vertical line.

Note (3)

Proposed footnote (3) is intended to be the same as


footnote (2) as it applies to k-factors for elbows, bends
and miters. However, the word "bending" has been
changed to "both in-plane and out-of-plane moments"
and added: "For torsional moments, k = 1.00." We
think that the word "bending" is meant to exclude
torsional moments; see present footnote (8).
In Description (3), the "heavy center lines" extend
some undefined amount; an ambiguity we do not attempt to correct.
Note (4)

Proposed note (4) is the present note (3), with the


second line deleted. Fig. NC-3673.2(b)-5 (and -4) are
deleted in accordance with recent action of the ASME
Code, Working Group on Piping.
Note (9)

We propose that this note be deleted. Problems with


over-thickness elbows have arisen with wrought steel
elbows; not cast elbows.
Note Tie-ins

The present note tie-ins are incomplete. Note (9) is


not shown with Description (1). Note (2) should be
tied into Descriptions (5), (6), (7), (12) and (13) as well
as (1), (2), (3) and (4); i.e., i ~ 1.0 applies to all of these
descriptions. In the proposed revisions, we have attempted to provide complete note tie-ins.
Flexibility Factors
Proposed note (3) applies to elbows, bends and mi-

ters. Proposed note (9) applies to Fabricated Branch


Connections and Tees. The "1" for Descriptions (8)
through (14) is meaningless and should be deleted.
Perhaps a note can be developed which indicates the
intent of the Code for these descriptions but we have
not attempted to do so.
Description (12), 30 deg. tapered transition

The relevant portion of ANSI Bl6.25 is now Fig.


NC-4250-1.
Description (15), Corrugated straight pipe or creased
bend

This Description, "Corrugated straight pipe or corrugated or creased bend," and the equivalent of
present note (8), are unchanged from the 1955 edition

Stress Intensification Factors

37

of B31.1. At that time (and still in B31.1):

cance of the rules. For Description (15), it appears


impossible for any reader to say what the significance
is.
To illustrate the point, suppose we put a single corrugation, with depth equal to the wall thickness, in a
40 foot length of pipe. Is the flexibility factor of this 40
foot length of pipe equal to 5? If not, using k = 5 might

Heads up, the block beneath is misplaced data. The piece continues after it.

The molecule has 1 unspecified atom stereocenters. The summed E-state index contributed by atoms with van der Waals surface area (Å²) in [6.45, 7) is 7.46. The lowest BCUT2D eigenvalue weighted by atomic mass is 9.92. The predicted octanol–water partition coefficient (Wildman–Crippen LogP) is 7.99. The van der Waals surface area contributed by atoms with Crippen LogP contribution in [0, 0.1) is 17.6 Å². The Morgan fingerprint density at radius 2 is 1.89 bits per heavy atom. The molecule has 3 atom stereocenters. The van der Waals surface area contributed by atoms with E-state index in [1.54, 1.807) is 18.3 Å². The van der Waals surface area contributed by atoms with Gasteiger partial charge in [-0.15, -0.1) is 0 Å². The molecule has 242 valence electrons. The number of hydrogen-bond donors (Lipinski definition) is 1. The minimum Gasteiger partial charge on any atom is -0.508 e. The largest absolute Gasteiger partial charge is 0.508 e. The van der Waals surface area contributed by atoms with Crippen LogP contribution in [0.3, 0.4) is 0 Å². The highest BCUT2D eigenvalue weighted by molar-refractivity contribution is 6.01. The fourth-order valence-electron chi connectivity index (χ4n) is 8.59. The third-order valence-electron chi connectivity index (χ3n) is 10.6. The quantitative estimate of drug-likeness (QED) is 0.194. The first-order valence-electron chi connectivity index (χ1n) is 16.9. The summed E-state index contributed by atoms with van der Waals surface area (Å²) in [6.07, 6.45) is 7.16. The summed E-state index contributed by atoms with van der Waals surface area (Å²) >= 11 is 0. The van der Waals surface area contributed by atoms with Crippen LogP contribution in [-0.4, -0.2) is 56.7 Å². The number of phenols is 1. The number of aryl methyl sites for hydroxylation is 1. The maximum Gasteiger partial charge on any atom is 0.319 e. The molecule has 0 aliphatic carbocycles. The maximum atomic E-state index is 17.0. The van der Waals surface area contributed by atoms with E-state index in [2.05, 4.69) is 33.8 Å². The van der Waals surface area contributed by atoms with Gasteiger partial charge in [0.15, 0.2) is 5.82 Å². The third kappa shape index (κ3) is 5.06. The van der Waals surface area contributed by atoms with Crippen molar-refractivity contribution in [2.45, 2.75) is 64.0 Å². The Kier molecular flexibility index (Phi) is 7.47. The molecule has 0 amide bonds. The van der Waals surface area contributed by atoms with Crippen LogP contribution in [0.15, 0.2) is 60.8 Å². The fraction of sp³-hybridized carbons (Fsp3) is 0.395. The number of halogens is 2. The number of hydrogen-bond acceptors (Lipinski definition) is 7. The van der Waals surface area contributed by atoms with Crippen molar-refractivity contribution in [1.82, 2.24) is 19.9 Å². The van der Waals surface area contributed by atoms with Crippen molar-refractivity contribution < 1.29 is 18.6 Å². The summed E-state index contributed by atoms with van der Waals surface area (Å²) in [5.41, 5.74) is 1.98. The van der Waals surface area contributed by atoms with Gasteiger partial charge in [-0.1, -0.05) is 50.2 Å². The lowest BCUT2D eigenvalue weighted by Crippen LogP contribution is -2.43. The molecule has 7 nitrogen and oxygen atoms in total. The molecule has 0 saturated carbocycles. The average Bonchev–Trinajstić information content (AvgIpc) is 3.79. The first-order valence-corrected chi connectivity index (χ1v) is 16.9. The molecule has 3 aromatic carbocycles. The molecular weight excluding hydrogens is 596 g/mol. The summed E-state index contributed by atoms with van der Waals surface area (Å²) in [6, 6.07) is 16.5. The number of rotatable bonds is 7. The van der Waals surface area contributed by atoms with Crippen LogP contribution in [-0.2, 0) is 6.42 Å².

make the piping system analysis (including support
and nozzle loads) almost meaningless. On the other
extreme, in what quantitative way is a corrugated pipe
different from a "Bellows Expansion Joint," NC3649.2?
We have deleted Description (15). If a need exists
for this Description, we deem it essential that it be
quantified so that a reader will know what the k = 5
and i = 2.5 are applicable to.

"Calculations shall take into account stress intensification factors found to exist in components other
than plain straight pipe. Credit may be taken for the
extra flexibility of such components. In the absence
of more applicable data, the flexibility factors and
stress intensification factors shown in Fig. 2 may be
used."
Fig. 2 contained much of what is now in Fig. NC3673.2(b)-1 including Description (15).
Figure NC-3673.2(b)-l, in our view, is different from
B31.1-1955 in that it is part of an enforced set of rules.
The piping system analyses and stress calculations are
subjected to checking; which means that two or more
readers of the rules must be able to agree on the signifi-

Table Al: Revised Notes for Fig. NC-3673.2(b)-1 on Page 173

(1)

Same as present note (1), except


te = pad or saddle thickness, in.

(2)

Stress intensification factors, i, apply to moments in any plane and


shall in no case be taken as less than 1.00 except that for branch leg
checks of welding tees and fabricated branch connections reinforced by
pad or saddle, i(T~/Tr) ) 1.0.

(3)

Flexibility factors, k, apply to both in-plane and out-of-plane moments


and shall in no case be taken as less than 1.00. For torsional moments,
k = 1.0. The factors apply over the effective arc length (shown by
heavy center lines in the sketches) for elbows, bends and miters.

(4)

\~here

flanges are attached to one or both ends, the values of k and i


shall be multiplied by the factor c given below:

= hl/6

(a)

One end flanged, c

(b)

Both ends flanged, c

= hl/3

But after such multiplication, values of k and i shall not be taken as


less than 1.00.
(5)

Same as present note (4).

(6)

Same as present note (5).

(7)

Fabricated branch connections:


(a)

38

Stress intensification factors are applicable only where the axis


of the branch pipe is normal to within ~5 of the surface of
straight run pipe.
WRC Bulletin 329

Table Al.Continued
(b) Stress intensification factors are based on tests and/or theories
in which the branch connection is in straight run pipe with about
two or more diameters of run pipe on each side of the branch. The
effect of closely spaced branch connections may require special
consideration.
(8)

Fabricated branch connections other than pad or saddle reinforced:


If a radius rz is provided that is not less than the larger of
Tb/2, (Tb + y)/2 [Fig. NC-3673.2(b)-2 sketch (c)] or Tr/2, then the
calculated values of ib and ir may be divided by 2.0; but with
ib(T~/Tr) > 1.5 and ir > 1.5.

(9)

Fabricated Branch Connections and Tees:


In piping system analysis, it may be assumed that the flexibility
is represented by a rigid joint at the branch-to-run centerlines
juncture. However, the Code user should be aware that this assumption can be inaccurate and should consider the use of more appropriate flexibility representation.